PRUK PRUKSATHORN’S ’70 TOY­OTA COROLLA

Super Street - - Contents - WORDS Aaron Bonk PHO­TOS Chad Bur­dette

While Mazda RX-7 own­ers world­wide are aban­don­ing their 13Bs and any­thing that’s got to do with apex seals and ec­cen­tric shafts for things like Chevy V-8s, there’s at least one guy who’s gone and swooped up at least one of those side­lined ro­taries. Pruk Pruksathorn isn’t go­ing around res­cu­ing any RX-7S, though. For him, it’s the sec­ond-gen­er­a­tion Corolla’s 76hp lump that doesn’t cut it and got the boot for Mazda’s tur­bocharged 1.3L can of ro­tary bits. It’s the engine swap you never ex­pected, stuffed into the ’70 Toy­ota you never saw com­ing, and it’s ex­actly what you didn’t know you were wait­ing for.

That is, if you’re Pruk—an Ital­ian restau­rant owner from Thai­land who’s down with vin­tage RWD com­muters most of the world’s for­got­ten about and the ro­tary mills some Mazda own­ers would just as soon never hear from again. And, as it turns out, you care about this whole mash-up for the same rea­son Pruk makes a liv­ing sell­ing pep­per­oni piz­zas right out­side of Bangkok—it’s all very much at odds with the eight-valve, twin-cam engine you think he would’ve swapped into place. Or the Pad Thai joint you think he’s sup­posed to own.

Be­ing dif­fer­ent for the sake of be­ing dif­fer­ent doesn’t al­ways work out. Your In­te­gra re­ally wants you to put its hood back on. And you look just as lame wear­ing that llama sweater while pick­ing bits of avo­cado toast out of that han­dle­bar mus­tache of yours as it sounds read­ing about it. But for Pruk, dif­fer­ent works. That’s be­cause the only thing wrong with Mazda’s 13B are the chumps who’ve failed to prop­erly care for them over the years.

But Pruk is no chump. He knows the in­ner work­ings of the 13B and what it takes to keep him­self from want­ing some­thing else. The swap’s con­trolled by the engine’s na­tive ECU, so tweak­ing things like air/fuel ra­tios and ig­ni­tion tim­ing are non-is­sues. As such, horse­power re­mains con­ser­va­tive; Pruk es­ti­mates it’s some­where in the 280hp range. And yet for ev­ery­thing he knows about Mazda’s 13B, he knows zilch about the one he’s got in par­tic­u­lar. That’s be­cause, ac­cord­ing to Pruk, he’s got no idea whether or not that 13B of his has been over­hauled. It’s a mys­tery many JDM engine buy­ers have been faced with for about as long as used Ja­panese en­gines have been a thing. Did who­ever owned that decades-old B16A of yours be­fore you put Type R cams in it? You swear it feels faster than your homie’s B16A. You hope.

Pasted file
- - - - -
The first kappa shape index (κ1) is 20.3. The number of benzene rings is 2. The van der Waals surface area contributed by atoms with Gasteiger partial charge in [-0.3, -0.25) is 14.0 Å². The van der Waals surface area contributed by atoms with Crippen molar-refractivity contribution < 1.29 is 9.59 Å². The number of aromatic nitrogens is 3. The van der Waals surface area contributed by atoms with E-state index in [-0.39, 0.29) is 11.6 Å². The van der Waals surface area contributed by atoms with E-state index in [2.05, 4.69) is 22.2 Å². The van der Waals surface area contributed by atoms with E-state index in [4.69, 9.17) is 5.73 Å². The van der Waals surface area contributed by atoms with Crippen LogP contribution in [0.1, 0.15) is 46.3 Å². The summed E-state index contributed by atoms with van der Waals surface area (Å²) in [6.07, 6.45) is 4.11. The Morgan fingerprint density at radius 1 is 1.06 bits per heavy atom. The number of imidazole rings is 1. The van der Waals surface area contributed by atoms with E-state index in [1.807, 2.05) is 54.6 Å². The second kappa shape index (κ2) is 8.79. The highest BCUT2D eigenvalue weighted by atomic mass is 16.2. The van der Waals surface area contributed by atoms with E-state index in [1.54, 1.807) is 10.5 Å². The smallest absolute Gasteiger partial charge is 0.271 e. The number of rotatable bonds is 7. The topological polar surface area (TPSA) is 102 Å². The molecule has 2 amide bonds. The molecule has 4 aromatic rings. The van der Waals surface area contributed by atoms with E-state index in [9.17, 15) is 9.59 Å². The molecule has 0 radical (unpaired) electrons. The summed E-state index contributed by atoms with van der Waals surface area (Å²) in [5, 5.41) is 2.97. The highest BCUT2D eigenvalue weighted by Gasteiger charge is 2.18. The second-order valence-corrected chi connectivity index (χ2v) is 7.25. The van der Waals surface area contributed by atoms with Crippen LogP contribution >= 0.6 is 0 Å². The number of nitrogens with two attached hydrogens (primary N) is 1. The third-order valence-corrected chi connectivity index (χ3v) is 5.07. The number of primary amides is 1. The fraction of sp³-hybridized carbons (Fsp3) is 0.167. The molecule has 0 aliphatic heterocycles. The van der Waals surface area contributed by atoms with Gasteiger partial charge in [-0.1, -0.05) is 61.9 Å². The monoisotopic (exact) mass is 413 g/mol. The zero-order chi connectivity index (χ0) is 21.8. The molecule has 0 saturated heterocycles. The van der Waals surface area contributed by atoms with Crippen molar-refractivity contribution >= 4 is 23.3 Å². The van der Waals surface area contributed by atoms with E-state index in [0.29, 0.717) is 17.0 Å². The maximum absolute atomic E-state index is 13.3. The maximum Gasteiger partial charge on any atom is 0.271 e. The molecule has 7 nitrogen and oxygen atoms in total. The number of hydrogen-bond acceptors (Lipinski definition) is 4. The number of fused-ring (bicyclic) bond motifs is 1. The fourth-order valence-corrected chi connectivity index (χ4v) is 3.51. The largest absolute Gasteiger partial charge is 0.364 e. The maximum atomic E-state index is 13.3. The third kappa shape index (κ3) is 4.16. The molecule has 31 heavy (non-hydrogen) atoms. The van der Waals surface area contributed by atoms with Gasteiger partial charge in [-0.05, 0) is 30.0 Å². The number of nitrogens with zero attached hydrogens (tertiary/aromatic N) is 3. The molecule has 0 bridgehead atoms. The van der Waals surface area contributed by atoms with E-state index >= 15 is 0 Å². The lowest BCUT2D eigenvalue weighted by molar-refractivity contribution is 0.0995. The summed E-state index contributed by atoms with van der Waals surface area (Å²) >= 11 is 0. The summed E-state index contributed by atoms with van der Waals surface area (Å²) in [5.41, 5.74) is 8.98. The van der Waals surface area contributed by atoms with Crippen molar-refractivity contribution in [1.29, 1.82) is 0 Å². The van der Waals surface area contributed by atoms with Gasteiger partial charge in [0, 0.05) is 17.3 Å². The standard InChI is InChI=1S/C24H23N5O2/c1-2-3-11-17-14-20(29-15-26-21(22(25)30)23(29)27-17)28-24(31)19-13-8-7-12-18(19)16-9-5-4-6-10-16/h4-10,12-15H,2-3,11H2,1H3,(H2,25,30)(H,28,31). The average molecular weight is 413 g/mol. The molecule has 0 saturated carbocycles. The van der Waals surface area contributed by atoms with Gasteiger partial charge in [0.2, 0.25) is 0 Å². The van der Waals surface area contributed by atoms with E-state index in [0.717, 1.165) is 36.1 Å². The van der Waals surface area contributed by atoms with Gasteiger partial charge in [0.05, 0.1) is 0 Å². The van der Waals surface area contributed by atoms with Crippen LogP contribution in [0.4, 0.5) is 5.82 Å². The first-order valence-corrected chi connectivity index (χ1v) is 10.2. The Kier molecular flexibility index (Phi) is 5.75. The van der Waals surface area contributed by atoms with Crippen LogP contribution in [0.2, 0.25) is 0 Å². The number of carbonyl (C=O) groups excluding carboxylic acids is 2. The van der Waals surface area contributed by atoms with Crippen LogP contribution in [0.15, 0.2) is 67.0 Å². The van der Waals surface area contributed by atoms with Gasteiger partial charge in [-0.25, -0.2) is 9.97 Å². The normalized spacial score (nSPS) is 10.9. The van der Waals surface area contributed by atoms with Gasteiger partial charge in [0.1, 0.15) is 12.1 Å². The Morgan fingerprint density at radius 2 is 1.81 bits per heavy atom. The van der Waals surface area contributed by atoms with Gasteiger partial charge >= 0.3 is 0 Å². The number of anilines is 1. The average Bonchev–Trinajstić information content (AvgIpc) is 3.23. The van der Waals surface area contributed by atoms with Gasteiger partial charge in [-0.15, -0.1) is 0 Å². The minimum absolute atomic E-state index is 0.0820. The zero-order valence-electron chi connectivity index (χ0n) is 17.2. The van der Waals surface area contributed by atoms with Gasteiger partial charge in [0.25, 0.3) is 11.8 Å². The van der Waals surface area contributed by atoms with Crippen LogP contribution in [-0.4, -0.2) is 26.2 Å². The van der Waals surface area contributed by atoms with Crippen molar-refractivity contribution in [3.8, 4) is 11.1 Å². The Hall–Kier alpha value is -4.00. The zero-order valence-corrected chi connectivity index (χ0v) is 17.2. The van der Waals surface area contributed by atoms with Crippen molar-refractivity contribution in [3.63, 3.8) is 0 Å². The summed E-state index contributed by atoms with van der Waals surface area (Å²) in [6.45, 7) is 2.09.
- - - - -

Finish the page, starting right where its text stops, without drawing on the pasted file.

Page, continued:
Whether or not Pruk’s 13B has or hasn’t been over­hauled isn’t as im­por­tant as you might think. Bridge port­ing is in the engine’s fu­ture re­gard­less, but not be­fore the rest of the car was gone over. And by gone over we’re talk­ing about the one-off wide­body pan­els nearby TU Paint­ing cov­ered with a beau­ti­ful or­angeish hue. Ac­cord­ing to Pruk, it’s that aero that makes this Corolla unique; with­out it, he says, it’d look just plain old.

The merger of un­re­lated Ja­panese car com­pa­nies’ parts bins con­tin­ues un­der­neath the chas­sis where TEIN coilovers meant for an S13 sit be­hind brakes taken from an R32 GT-R up front and those from an FD RX-7 in the rear. It all makes about as much sense as that Mazda engine un­der­neath the hood that sends all the right feels to those Falkens out back by way of the RX-7’S gear­box and rear dif­fer­en­tial. It was all very much a cus­tom af­fair, one that didn’t come easy, and one that took Pruk five years to com­plete. Go ahead and ask him and he’ll tell you that if it could’ve gone wrong, it did. Plans even changed mid­way through the build, like that mo­ment he re­al­ized Thai­land’s streets and a low ride height wouldn’t bode well for those fiber­glass fend­ers he had made up.

All of this mat­ters be­cause Pruk ac­tu­ally drives this here Corolla—at least a few times each week to his restau­rant, which means it starts, it runs, and it’s ev­ery bit as func­tional as you thought it wasn’t. It’s also dif­fer­ent, which was what he wanted from the be­gin­ning. Ac­cord­ing to Pruk, de­vi­at­ing from Thai­land’s au­to­mo­tive norms wasn’t ter­ri­bly hard. There, retro cars like the Corolla just aren’t all that pop­u­lar. And there, at least ac­cord­ing to Pruk, lin­ger­ing within the au­to­mo­tive equiv­a­lent of a col­lege cam­pus safe space means de­vi­at­ing from things like new-car buildups and mas­s­ap­proved engine swaps doesn’t hap­pen of­ten. This car, if you ask Pruk, goes against all of that, prov­ing to the rest of Thai­land that it’s OK to be dif­fer­ent. And to think twice be­fore chuck­ing that ro­tary of yours.

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